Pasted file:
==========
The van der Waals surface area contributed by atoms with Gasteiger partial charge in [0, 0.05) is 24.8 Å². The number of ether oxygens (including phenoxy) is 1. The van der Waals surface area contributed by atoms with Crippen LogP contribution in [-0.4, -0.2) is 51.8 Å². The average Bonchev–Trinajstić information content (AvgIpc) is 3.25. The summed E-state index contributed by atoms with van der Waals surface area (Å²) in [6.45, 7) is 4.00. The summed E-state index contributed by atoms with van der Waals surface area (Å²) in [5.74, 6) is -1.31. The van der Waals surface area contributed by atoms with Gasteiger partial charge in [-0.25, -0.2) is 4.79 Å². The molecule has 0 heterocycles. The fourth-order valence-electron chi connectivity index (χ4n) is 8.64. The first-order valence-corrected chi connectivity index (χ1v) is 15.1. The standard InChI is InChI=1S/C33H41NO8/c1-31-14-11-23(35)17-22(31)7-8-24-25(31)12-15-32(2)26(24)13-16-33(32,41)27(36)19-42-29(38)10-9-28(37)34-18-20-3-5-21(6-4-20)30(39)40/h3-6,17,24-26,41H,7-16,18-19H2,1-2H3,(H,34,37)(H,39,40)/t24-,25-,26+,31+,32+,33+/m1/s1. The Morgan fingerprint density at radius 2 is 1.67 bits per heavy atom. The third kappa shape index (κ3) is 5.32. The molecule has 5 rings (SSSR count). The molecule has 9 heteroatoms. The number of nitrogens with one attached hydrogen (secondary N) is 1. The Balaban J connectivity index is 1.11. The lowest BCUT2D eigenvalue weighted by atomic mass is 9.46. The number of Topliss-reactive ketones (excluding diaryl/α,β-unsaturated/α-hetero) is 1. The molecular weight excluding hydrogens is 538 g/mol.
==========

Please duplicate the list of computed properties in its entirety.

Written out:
The van der Waals surface area contributed by atoms with Gasteiger partial charge in [0, 0.05) is 24.8 Å². The number of ether oxygens (including phenoxy) is 1. The van der Waals surface area contributed by atoms with Crippen LogP contribution in [-0.4, -0.2) is 51.8 Å². The average Bonchev–Trinajstić information content (AvgIpc) is 3.25. The summed E-state index contributed by atoms with van der Waals surface area (Å²) in [6.45, 7) is 4.00. The summed E-state index contributed by atoms with van der Waals surface area (Å²) in [5.74, 6) is -1.31. The van der Waals surface area contributed by atoms with Gasteiger partial charge in [-0.25, -0.2) is 4.79 Å². The molecule has 0 heterocycles. The fourth-order valence-electron chi connectivity index (χ4n) is 8.64. The first-order valence-corrected chi connectivity index (χ1v) is 15.1. The standard InChI is InChI=1S/C33H41NO8/c1-31-14-11-23(35)17-22(31)7-8-24-25(31)12-15-32(2)26(24)13-16-33(32,41)27(36)19-42-29(38)10-9-28(37)34-18-20-3-5-21(6-4-20)30(39)40/h3-6,17,24-26,41H,7-16,18-19H2,1-2H3,(H,34,37)(H,39,40)/t24-,25-,26+,31+,32+,33+/m1/s1. The Morgan fingerprint density at radius 2 is 1.67 bits per heavy atom. The third kappa shape index (κ3) is 5.32. The molecule has 5 rings (SSSR count). The molecule has 9 heteroatoms. The number of nitrogens with one attached hydrogen (secondary N) is 1. The Balaban J connectivity index is 1.11. The lowest BCUT2D eigenvalue weighted by atomic mass is 9.46. The number of Topliss-reactive ketones (excluding diaryl/α,β-unsaturated/α-hetero) is 1. The molecular weight excluding hydrogens is 538 g/mol.